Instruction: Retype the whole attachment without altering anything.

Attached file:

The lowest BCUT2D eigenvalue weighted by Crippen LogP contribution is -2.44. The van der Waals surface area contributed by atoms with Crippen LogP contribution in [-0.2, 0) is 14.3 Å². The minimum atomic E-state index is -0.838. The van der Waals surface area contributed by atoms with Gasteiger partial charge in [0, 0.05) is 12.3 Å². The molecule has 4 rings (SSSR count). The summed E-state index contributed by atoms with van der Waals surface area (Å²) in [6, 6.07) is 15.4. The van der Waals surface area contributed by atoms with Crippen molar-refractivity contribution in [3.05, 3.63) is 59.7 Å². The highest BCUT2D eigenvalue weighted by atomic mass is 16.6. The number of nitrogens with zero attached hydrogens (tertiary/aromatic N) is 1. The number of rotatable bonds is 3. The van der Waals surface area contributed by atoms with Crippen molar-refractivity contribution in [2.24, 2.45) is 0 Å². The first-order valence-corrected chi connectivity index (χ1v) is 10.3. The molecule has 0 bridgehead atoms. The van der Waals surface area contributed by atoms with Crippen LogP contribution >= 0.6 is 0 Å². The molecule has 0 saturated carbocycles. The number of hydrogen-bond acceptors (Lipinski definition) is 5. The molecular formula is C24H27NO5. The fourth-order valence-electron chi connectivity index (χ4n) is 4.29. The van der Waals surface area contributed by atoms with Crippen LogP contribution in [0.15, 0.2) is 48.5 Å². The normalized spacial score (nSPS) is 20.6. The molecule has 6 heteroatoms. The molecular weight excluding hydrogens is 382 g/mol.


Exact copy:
The lowest BCUT2D eigenvalue weighted by Crippen LogP contribution is -2.44. The van der Waals surface area contributed by atoms with Crippen LogP contribution in [-0.2, 0) is 14.3 Å². The minimum atomic E-state index is -0.838. The van der Waals surface area contributed by atoms with Gasteiger partial charge in [0, 0.05) is 12.3 Å². The molecule has 4 rings (SSSR count). The summed E-state index contributed by atoms with van der Waals surface area (Å²) in [6, 6.07) is 15.4. The van der Waals surface area contributed by atoms with Crippen molar-refractivity contribution in [3.05, 3.63) is 59.7 Å². The highest BCUT2D eigenvalue weighted by atomic mass is 16.6. The number of nitrogens with zero attached hydrogens (tertiary/aromatic N) is 1. The number of rotatable bonds is 3. The van der Waals surface area contributed by atoms with Crippen molar-refractivity contribution in [2.24, 2.45) is 0 Å². The first-order valence-corrected chi connectivity index (χ1v) is 10.3. The molecule has 0 bridgehead atoms. The van der Waals surface area contributed by atoms with Crippen LogP contribution >= 0.6 is 0 Å². The molecule has 0 saturated carbocycles. The number of hydrogen-bond acceptors (Lipinski definition) is 5. The molecular formula is C24H27NO5. The fourth-order valence-electron chi connectivity index (χ4n) is 4.29. The van der Waals surface area contributed by atoms with Crippen LogP contribution in [0.15, 0.2) is 48.5 Å². The normalized spacial score (nSPS) is 20.6. The molecule has 6 heteroatoms. The molecular weight excluding hydrogens is 382 g/mol.